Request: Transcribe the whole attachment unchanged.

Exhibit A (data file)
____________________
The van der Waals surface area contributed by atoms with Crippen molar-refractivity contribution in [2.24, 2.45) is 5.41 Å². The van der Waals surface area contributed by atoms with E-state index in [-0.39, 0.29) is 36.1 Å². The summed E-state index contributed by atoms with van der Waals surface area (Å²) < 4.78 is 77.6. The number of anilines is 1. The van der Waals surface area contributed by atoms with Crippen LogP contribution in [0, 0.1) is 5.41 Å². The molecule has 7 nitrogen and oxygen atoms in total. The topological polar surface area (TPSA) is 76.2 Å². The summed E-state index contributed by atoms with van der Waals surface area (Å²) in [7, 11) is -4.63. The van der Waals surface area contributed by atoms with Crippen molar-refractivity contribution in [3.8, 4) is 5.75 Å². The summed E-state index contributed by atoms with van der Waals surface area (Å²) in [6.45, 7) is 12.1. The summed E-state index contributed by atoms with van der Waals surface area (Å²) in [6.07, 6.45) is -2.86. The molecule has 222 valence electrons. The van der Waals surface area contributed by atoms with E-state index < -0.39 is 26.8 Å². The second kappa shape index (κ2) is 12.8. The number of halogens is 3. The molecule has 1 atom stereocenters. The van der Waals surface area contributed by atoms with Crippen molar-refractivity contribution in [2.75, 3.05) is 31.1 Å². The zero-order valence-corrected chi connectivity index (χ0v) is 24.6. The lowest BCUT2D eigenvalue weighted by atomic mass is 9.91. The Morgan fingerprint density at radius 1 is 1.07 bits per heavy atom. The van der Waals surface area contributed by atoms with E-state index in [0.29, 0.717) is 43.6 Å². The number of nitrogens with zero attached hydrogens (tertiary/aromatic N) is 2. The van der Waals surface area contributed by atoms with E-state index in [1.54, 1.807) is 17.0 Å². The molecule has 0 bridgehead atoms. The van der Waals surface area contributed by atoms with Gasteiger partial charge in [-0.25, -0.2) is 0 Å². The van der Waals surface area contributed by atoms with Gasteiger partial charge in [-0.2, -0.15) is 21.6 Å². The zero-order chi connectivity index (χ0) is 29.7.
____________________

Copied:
The van der Waals surface area contributed by atoms with Crippen molar-refractivity contribution in [2.24, 2.45) is 5.41 Å². The van der Waals surface area contributed by atoms with E-state index in [-0.39, 0.29) is 36.1 Å². The summed E-state index contributed by atoms with van der Waals surface area (Å²) < 4.78 is 77.6. The number of anilines is 1. The van der Waals surface area contributed by atoms with Crippen LogP contribution in [0, 0.1) is 5.41 Å². The molecule has 7 nitrogen and oxygen atoms in total. The topological polar surface area (TPSA) is 76.2 Å². The summed E-state index contributed by atoms with van der Waals surface area (Å²) in [7, 11) is -4.63. The van der Waals surface area contributed by atoms with Crippen molar-refractivity contribution in [3.8, 4) is 5.75 Å². The summed E-state index contributed by atoms with van der Waals surface area (Å²) in [6.45, 7) is 12.1. The summed E-state index contributed by atoms with van der Waals surface area (Å²) in [6.07, 6.45) is -2.86. The molecule has 222 valence electrons. The van der Waals surface area contributed by atoms with E-state index < -0.39 is 26.8 Å². The second kappa shape index (κ2) is 12.8. The number of halogens is 3. The molecule has 1 atom stereocenters. The van der Waals surface area contributed by atoms with Crippen molar-refractivity contribution in [2.75, 3.05) is 31.1 Å². The zero-order valence-corrected chi connectivity index (χ0v) is 24.6. The lowest BCUT2D eigenvalue weighted by atomic mass is 9.91. The Morgan fingerprint density at radius 1 is 1.07 bits per heavy atom. The van der Waals surface area contributed by atoms with E-state index in [0.29, 0.717) is 43.6 Å². The number of nitrogens with zero attached hydrogens (tertiary/aromatic N) is 2. The van der Waals surface area contributed by atoms with E-state index in [1.54, 1.807) is 17.0 Å². The molecule has 0 bridgehead atoms. The van der Waals surface area contributed by atoms with Gasteiger partial charge in [-0.25, -0.2) is 0 Å². The van der Waals surface area contributed by atoms with Gasteiger partial charge in [-0.2, -0.15) is 21.6 Å². The zero-order chi connectivity index (χ0) is 29.7.